Feeds

Oracle loses appeal in HP row over Itanium

Next up: How much will it have to pay?

The essential guide to IT transformation

Oracle's last-ditch effort to wriggle out of a judgment requiring it to continue support for HP's Itanium-based servers has failed, leaving only the issue of damages to be resolved.

In August 2012, a San Jose, California court ruled that Oracle had violated the terms of its contract with HP when it announced that it would no longer produce versions of its database, middleware, and applications software for Intel's Itanium processors.

Oracle filed an appeal of that ruling in October, arguing that "HP's argument turns the concept of Silicon Valley 'partnerships' upside down."

But the California appeals court apparently disagreed with that view, and on Thursday it summarily denied Oracle's petition without further comment.

In the suit, HP argued that Oracle had entered into a legally binding agreement to continue to produce software for Itanium as part of its settlement of the earlier lawsuit over Oracle's hiring of former HP CEO Mark Hurd.

But Oracle countered that all of this business about Itanium was really more of a nod and a wink than an actual contract, and that it had never given HP any assurances about its future plans for the platform (or lack thereof). In fact, Oracle's lawyers contended, the Mark Hurd agreement never mentioned the word software at all.

The court rejected that argument, however, finding Oracle guilty of both breach of contract and promissory estoppel – the latter term meaning Oracle had damaged HP by willfully breaking a firm promise.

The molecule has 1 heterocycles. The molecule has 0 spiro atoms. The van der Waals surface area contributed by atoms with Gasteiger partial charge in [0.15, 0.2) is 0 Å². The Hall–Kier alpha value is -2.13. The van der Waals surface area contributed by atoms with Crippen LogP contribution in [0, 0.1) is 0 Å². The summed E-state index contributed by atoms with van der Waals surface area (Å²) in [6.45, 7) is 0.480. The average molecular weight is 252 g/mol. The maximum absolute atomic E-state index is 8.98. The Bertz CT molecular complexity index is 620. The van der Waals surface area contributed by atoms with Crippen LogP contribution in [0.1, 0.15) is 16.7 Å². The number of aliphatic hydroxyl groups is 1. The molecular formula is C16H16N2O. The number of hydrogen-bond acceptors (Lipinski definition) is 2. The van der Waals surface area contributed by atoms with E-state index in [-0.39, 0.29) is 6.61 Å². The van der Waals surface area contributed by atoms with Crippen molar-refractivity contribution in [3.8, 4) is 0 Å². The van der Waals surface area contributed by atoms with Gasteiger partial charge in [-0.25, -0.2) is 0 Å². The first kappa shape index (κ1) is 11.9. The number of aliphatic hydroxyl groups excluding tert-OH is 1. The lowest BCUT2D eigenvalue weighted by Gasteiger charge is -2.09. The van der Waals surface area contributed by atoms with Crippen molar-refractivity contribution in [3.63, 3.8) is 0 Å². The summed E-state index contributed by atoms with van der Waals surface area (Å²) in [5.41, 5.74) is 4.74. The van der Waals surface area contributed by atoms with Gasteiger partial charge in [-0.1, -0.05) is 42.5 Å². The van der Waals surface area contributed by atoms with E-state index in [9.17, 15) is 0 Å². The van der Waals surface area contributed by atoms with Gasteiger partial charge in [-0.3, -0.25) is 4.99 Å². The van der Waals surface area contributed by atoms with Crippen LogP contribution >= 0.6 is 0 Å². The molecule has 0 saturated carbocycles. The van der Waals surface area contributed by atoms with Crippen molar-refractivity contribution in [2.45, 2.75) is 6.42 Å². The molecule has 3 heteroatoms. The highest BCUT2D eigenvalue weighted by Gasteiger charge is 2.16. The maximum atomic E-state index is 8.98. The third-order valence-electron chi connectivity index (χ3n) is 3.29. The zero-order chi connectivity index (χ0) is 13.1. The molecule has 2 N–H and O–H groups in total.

With Oracle's appeal now out of the way, the trial can move forward into its next phase, in which HP will make its case for damages. Those hearings are currently scheduled to begin in April.

Early in the suit, HP said that it would ask the court for as much as $4bn in damages – based on projected ongoing losses through 2020 – if Oracle did not resume production of software for Itanium. Since Oracle has, HP will likely seek something more in the realm of $500m.

HP and Oracle both declined to comment on Thursday's decision. ®

5 things you didn’t know about cloud backup

More from The Register

next story
6 Obvious Reasons Why Facebook Will Ban This Article (Thank God)
Clampdown on clickbait ... and El Reg is OK with this
No, thank you. I will not code for the Caliphate
Some assignments, even the Bongster decline must
Barnes & Noble: Swallow a Samsung Nook tablet, please ... pretty please
Novelslab finally on sale with ($199 - $20) price tag
Banking apps: Handy, can grab all your money... and RIDDLED with coding flaws
Yep, that one place you'd hoped you wouldn't find 'em
Video of US journalist 'beheading' pulled from social media
Yanked footage featured British-accented attacker and US journo James Foley
Primetime precrime? Minority Report TV series 'being developed'
I have to know. I have to find out what happened to my life
Netflix swallows yet another bitter pill, inks peering deal with TWC
Net neutrality crusader once again pays up for priority access
Judge nixes HP deal for director amnesty after $8.8bn Autonomy snafu
Lawyers will have to earn their keep the hard way, says court
Ex-IBM CEO John Akers dies at 79
An era disrupted by the advent of the PC
prev story

Whitepapers

Top 10 endpoint backup mistakes
Avoid the ten endpoint backup mistakes to ensure that your critical corporate data is protected and end user productivity is improved.
Implementing global e-invoicing with guaranteed legal certainty
Explaining the role local tax compliance plays in successful supply chain management and e-business and how leading global brands are addressing this.
Backing up distributed data
Eliminating the redundant use of bandwidth and storage capacity and application consolidation in the modern data center.
The essential guide to IT transformation
ServiceNow discusses three IT transformations that can help CIOs automate IT services to transform IT and the enterprise
Next gen security for virtualised datacentres
Legacy security solutions are inefficient due to the architectural differences between physical and virtual environments.